Anyway, I don’t know what, but something happened. Maybe common sense invaded my fucked up writer’s mind and beat the characters over the head with a club to make them shut up. Maybe I just got really tired of juggling lots of balls, and lets face it, seeing very, very little financial reward for any of it. It’s time to get real. It’s time to grow up…well, just a little bit. I love writing. I love it with every fibre and essence of my being. It is completely and utterly who I am, who I have always been, and all I ever want to be. But I can’t just sit and write my books. I have to figure out a way to sell them. I have to give the right amount of attention to other income streams.

So that’s what I’ve been doing. Grown-up stuff. I’ve finished the short story collection and at some point this week I fully intend to upload it to KDP. I’ve set up my email list, and the very lovely subscribers to it will be getting a new and exclusive short story very soon, and many other goodies and sneak peeks in future newsletters. (If you are interested you can sign up here ) I’ve been adding bits to this site  and to my Chasing Driftwood site. I’ve submitted some articles, drafted a review and proposed an author interview. I’m all prepped and ready for my next two kids workshops and my adult writing group.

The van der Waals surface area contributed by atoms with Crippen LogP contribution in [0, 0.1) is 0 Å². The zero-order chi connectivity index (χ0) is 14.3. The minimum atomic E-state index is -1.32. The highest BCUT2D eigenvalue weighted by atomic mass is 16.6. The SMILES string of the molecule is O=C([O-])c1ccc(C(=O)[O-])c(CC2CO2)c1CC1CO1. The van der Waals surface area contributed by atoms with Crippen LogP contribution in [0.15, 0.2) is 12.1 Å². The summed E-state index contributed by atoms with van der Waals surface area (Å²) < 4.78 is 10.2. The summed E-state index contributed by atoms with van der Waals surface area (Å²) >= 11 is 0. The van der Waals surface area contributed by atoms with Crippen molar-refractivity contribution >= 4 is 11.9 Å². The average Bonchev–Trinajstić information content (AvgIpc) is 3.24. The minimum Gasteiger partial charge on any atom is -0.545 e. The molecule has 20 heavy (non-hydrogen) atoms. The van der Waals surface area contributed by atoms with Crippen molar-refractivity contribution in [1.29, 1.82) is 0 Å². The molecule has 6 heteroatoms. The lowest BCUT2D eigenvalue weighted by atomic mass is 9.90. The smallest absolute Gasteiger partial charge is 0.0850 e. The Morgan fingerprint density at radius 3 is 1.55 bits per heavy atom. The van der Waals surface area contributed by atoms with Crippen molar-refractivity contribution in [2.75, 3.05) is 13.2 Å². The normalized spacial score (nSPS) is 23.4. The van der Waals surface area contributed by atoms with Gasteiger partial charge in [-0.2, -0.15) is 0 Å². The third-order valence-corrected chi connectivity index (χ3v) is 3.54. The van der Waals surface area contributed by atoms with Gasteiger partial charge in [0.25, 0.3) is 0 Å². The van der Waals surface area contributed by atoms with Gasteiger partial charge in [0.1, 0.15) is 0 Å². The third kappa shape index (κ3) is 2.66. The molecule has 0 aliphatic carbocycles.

I’ve been turning the laptop off at nine or ten pm each night. I’ve been curling up on the sofa to watch old X-Files with my kids while they are on Easter holiday. I’ve felt calm and unpanicked, and like I am on holiday! And all because I have pushed the novel writing aside…the thing I love the most…

And yes, all of this time, Elliot Pie has been there. Dear, sweet little Elliot. Who has waited so long to get my full attention, who is there whenever I set foot on my beloved wild common with the dogs, chatting away, thinking his thoughts, writing his lists, trying to think up ways to convince his mum that the world is not such a bad place… He has whispered, and he has giggled, and he has sighed sadly and wandered off again to leave me to it. I am mental, because I really do love him. He is real. Like they all are.

But slowing down has been good for me. Elliot will still be there when I am ready. I am trying to convince myself that I am ignoring him in order to build a better future for him! (See…? Totally fucked up writer’s mind.)